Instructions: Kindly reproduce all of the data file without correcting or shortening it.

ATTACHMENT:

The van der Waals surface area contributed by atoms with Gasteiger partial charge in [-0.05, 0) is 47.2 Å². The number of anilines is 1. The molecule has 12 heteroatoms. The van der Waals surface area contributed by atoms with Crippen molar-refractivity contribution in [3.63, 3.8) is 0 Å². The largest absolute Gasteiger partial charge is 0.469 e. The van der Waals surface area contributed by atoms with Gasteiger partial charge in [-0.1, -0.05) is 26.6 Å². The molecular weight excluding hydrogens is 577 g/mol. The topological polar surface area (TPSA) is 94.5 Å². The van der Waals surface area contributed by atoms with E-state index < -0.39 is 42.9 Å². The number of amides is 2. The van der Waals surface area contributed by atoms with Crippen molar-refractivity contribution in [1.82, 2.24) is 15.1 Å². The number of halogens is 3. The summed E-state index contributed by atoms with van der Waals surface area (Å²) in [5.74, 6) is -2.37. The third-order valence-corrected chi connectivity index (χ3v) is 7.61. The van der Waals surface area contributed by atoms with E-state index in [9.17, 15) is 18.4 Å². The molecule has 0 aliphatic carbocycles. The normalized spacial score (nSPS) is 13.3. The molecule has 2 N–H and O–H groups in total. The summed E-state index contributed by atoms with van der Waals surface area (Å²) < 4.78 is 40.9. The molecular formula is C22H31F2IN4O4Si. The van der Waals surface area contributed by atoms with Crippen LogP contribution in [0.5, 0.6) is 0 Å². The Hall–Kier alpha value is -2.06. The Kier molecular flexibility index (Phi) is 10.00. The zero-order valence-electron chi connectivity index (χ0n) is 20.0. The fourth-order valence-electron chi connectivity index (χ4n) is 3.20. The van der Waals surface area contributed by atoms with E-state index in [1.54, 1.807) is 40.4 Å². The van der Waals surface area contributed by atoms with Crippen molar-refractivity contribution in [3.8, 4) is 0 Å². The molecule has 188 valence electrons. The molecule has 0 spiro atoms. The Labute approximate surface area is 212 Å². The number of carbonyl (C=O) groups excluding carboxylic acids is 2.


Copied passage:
The van der Waals surface area contributed by atoms with Gasteiger partial charge in [-0.05, 0) is 47.2 Å². The number of anilines is 1. The molecule has 12 heteroatoms. The van der Waals surface area contributed by atoms with Crippen molar-refractivity contribution in [3.63, 3.8) is 0 Å². The largest absolute Gasteiger partial charge is 0.469 e. The van der Waals surface area contributed by atoms with Gasteiger partial charge in [-0.1, -0.05) is 26.6 Å². The molecular weight excluding hydrogens is 577 g/mol. The topological polar surface area (TPSA) is 94.5 Å². The van der Waals surface area contributed by atoms with E-state index < -0.39 is 42.9 Å². The number of amides is 2. The van der Waals surface area contributed by atoms with Crippen molar-refractivity contribution in [1.82, 2.24) is 15.1 Å². The number of halogens is 3. The summed E-state index contributed by atoms with van der Waals surface area (Å²) in [5.74, 6) is -2.37. The third-order valence-corrected chi connectivity index (χ3v) is 7.61. The van der Waals surface area contributed by atoms with E-state index in [9.17, 15) is 18.4 Å². The molecule has 0 aliphatic carbocycles. The normalized spacial score (nSPS) is 13.3. The molecule has 2 N–H and O–H groups in total. The summed E-state index contributed by atoms with van der Waals surface area (Å²) < 4.78 is 40.9. The molecular formula is C22H31F2IN4O4Si. The van der Waals surface area contributed by atoms with Crippen LogP contribution in [0.5, 0.6) is 0 Å². The Hall–Kier alpha value is -2.06. The Kier molecular flexibility index (Phi) is 10.00. The zero-order valence-electron chi connectivity index (χ0n) is 20.0. The fourth-order valence-electron chi connectivity index (χ4n) is 3.20. The van der Waals surface area contributed by atoms with E-state index in [1.54, 1.807) is 40.4 Å². The van der Waals surface area contributed by atoms with Crippen molar-refractivity contribution in [3.8, 4) is 0 Å². The molecule has 188 valence electrons. The molecule has 0 spiro atoms. The Labute approximate surface area is 212 Å². The number of carbonyl (C=O) groups excluding carboxylic acids is 2.